12 devilish ladies in the bush is just like it sounds and more. It was absolute perfection. Although we didn’t see any actual Tasmanian devils, we do know they exist in extinction since 2008 because of a facial tumor disease that has taken the population down…good to know. Tassie, as I now affectionately refer to this isolated island off Australia’s south coast known for its vast, rugged wilderness areas protected within parks and reserves surrounded by mountains and shimmering waters from the wineries outside of Launceston
to the capital city of Hobart’s MONA Museum all the way to Freycinet’s “friendly beaches”! It was a non stop party as off the grid as you can be these days. And with no cell service comes presence. My girls were rock stars carrying 30 pound backpacks (felt like 50) hiking 7 hours a day completely immersed in the spectacular views (specie 360) from every vantage point practicing
yoga in unexpected places. The iconic overland track never saw the likes of this group of “topless in tassie” bush wacking ladies. The walks were long rather steep and strenuous with exposed plateaus but the trails were immaculately cared for which made for smooth hiking but don’t look up for long! Leeches, Lizards and Snakes…OH MY!
With an occasional Wallaby hopping by. From peaceful meditative solo walking to grueling stairways to heaven’s wineglass bay , we were “record smashers” if there was such a thing in sport hiking.
Serious challenging climb from Cook’s Beach to the top of Mt Graham with views of the Hazards pink rock outcrops through eucalyptus tree forests and southern grasses. I heard the weather in Tassie can be pretty tough so luckily I called in for 10 day perfect temps. The huts were warm and comfy and the perfect stage set for belly laughs.
I don’t think I laughed that much since the last STAT trip! While 4 days at Cradle took me out of my comfort zone with my heavy pack (never want to see anything in it again), the last 3 days in Freycinet National Park and Peninsula cemented my love for this place on the Tasman Sea. In between hikes luxuriating at Quamby Estates to regroup with some fine local hospitality and massage our well worked bods was a treat before we were on the road again for some culture this time. The Museum of Old and New (MONA) is a must see! It’s the baby of philanthropist David Walsh who is celebrated in Hobart as a visionary. The $75 million museum is still expanding with art installations of ancient antiques showcased next to contemporary works that are sexy (77 cunts), provocative (bit.fall), disturbing (77 cunts), and deeply engaging (James Turell).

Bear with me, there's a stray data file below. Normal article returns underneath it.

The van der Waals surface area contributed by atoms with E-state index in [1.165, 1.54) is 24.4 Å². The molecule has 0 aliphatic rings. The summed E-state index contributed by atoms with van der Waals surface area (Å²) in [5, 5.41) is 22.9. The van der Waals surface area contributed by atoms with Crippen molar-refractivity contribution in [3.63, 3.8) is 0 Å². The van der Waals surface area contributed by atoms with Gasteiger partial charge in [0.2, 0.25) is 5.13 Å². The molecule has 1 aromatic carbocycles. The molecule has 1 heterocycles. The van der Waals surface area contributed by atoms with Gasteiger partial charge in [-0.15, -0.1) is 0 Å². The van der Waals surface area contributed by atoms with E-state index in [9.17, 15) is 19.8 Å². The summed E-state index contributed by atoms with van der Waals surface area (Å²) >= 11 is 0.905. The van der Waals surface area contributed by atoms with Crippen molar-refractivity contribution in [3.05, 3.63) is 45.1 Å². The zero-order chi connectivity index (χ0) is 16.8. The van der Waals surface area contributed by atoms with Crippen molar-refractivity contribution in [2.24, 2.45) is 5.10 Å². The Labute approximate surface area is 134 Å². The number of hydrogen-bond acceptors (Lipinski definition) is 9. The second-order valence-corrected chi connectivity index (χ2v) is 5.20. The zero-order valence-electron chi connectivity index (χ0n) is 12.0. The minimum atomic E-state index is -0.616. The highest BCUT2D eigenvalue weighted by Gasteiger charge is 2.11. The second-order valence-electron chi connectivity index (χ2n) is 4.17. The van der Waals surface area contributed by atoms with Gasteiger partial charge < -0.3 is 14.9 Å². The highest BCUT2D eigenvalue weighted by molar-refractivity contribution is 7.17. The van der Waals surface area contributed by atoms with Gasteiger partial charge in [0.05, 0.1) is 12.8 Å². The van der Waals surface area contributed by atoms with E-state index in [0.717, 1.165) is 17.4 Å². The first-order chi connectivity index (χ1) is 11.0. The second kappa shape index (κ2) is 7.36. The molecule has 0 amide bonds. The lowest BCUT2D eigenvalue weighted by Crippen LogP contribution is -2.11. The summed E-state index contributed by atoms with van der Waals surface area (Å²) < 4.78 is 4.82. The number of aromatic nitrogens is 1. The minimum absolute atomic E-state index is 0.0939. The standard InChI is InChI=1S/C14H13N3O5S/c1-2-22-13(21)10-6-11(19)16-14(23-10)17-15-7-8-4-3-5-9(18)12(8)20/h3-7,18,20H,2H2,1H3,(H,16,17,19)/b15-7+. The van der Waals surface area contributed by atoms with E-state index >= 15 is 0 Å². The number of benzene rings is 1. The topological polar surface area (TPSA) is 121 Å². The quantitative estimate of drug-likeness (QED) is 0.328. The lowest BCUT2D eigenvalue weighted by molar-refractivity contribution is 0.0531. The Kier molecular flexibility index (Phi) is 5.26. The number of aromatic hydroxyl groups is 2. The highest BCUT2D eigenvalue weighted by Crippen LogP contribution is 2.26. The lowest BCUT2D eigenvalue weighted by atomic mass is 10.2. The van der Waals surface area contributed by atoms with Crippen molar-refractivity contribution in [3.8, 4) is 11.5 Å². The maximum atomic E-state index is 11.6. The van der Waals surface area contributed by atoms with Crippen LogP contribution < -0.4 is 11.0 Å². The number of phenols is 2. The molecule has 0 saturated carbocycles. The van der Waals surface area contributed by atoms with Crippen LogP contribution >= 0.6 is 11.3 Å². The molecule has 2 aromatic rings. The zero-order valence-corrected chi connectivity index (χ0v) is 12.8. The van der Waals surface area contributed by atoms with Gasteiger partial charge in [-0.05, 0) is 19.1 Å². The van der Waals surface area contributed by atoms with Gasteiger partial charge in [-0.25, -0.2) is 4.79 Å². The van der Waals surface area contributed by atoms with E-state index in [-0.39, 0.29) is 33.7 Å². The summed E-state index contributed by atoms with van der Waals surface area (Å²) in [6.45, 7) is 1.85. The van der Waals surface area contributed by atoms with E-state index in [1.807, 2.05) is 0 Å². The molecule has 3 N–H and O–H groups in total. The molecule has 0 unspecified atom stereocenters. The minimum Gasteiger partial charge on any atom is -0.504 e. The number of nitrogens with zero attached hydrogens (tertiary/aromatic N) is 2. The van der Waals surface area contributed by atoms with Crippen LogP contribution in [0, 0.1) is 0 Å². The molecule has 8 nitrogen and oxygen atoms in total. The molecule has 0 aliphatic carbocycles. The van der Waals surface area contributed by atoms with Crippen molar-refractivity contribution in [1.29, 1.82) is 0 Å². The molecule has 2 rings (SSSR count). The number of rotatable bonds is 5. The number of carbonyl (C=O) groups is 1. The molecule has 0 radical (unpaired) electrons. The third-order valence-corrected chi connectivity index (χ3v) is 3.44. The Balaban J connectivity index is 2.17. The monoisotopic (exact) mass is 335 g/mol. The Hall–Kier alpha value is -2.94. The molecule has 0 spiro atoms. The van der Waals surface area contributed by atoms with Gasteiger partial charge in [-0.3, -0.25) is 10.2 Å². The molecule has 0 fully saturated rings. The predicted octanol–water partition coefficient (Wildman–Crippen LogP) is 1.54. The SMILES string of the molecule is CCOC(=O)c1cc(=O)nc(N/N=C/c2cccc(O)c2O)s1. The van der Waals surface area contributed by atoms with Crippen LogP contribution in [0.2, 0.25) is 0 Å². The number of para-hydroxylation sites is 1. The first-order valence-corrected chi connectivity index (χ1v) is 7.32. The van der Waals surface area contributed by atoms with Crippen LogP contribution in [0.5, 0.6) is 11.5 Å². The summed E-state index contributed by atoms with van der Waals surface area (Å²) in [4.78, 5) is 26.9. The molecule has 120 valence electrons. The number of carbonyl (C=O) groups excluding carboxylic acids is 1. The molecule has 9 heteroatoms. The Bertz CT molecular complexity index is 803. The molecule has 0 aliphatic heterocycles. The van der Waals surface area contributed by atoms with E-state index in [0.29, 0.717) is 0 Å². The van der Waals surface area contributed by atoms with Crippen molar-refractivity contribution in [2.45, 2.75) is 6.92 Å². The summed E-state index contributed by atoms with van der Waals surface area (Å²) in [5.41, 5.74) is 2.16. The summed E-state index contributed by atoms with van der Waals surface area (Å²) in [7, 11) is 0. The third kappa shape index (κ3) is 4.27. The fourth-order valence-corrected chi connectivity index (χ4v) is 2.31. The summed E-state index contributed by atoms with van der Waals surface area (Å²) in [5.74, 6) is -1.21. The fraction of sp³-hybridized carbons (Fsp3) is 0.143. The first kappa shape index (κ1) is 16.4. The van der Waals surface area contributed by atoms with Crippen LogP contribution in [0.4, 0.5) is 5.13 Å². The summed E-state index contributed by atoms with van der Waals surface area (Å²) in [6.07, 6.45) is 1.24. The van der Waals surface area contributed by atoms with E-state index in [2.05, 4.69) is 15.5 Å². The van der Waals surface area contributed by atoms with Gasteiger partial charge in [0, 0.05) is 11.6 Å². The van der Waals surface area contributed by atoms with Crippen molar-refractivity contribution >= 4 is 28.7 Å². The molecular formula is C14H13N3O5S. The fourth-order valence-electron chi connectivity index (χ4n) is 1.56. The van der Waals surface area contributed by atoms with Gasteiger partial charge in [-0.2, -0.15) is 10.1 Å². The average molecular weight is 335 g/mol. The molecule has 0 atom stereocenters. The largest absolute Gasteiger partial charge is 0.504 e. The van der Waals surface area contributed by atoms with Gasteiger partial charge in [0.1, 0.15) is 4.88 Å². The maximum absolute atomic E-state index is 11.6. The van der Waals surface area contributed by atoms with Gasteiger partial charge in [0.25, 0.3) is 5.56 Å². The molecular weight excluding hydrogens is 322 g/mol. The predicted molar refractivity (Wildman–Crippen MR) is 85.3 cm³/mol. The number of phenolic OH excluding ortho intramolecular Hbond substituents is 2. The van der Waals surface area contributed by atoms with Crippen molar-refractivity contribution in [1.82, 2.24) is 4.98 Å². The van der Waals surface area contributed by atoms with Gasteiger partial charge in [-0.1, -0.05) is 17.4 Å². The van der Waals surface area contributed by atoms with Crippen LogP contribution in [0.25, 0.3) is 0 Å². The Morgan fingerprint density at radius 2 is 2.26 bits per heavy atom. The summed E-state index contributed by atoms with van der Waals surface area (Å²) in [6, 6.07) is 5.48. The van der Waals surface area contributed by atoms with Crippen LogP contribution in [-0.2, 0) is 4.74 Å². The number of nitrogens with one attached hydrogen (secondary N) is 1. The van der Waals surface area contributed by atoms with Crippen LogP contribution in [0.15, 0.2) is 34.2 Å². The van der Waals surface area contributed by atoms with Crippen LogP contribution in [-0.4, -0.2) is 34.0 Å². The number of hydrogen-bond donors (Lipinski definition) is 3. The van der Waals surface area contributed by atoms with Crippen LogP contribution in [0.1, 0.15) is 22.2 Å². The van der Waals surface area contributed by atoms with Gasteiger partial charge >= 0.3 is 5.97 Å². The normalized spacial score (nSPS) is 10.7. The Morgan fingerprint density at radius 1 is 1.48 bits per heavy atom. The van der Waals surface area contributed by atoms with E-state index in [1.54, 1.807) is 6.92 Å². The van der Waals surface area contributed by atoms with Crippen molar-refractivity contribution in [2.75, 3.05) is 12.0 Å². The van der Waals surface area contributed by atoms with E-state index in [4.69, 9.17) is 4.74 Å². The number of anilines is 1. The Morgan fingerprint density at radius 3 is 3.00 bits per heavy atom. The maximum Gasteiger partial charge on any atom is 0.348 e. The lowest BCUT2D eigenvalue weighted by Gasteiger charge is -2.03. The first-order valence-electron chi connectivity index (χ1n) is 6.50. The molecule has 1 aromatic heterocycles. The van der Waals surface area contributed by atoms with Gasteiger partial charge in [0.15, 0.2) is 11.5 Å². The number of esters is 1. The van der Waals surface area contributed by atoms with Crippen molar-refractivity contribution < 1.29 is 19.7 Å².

Dining and Staying on premise in the beautifully articulated artist/architectural pavilions was the way to go. And an absolutely perfect Segway as we headed to the most beautiful beaches in the world where the laughter got even louder. Some of us fished for dinner while flirting with Captain Obvious,
some swam in the freezing waters while others took their tops off for the universe to ponder. Did I mention that we were off the grid? No cell service and even limited charging capability. This in itself created the space and the energy for this group of ladies to come together like no other. It was magical and moving the way we interacted and bonded from the get go. It takes my breath away thinking of our last night at appropriately named “friendly beaches” how in preparation for our thanksgiving holiday, we gave thanks for each other and everything good and bad in our life for that moment and beyond.
Tears were plenty for this time we shared in this magnificent place en route back to reality. Oh the freedom to be out of touch in an untouched world as Tasmania.
A special shout out to our youthful guides Michelle, Gemma and Andy in the Cradle mountains and Sharna, Zoe, Hannah and sweet Danny in Freycinet’s Friendly Beaches.
I’m sure we’ve made you laugh louder and cringe harder than any other group in your time. Your Tassie spirit, prep and cooking skills were over the top.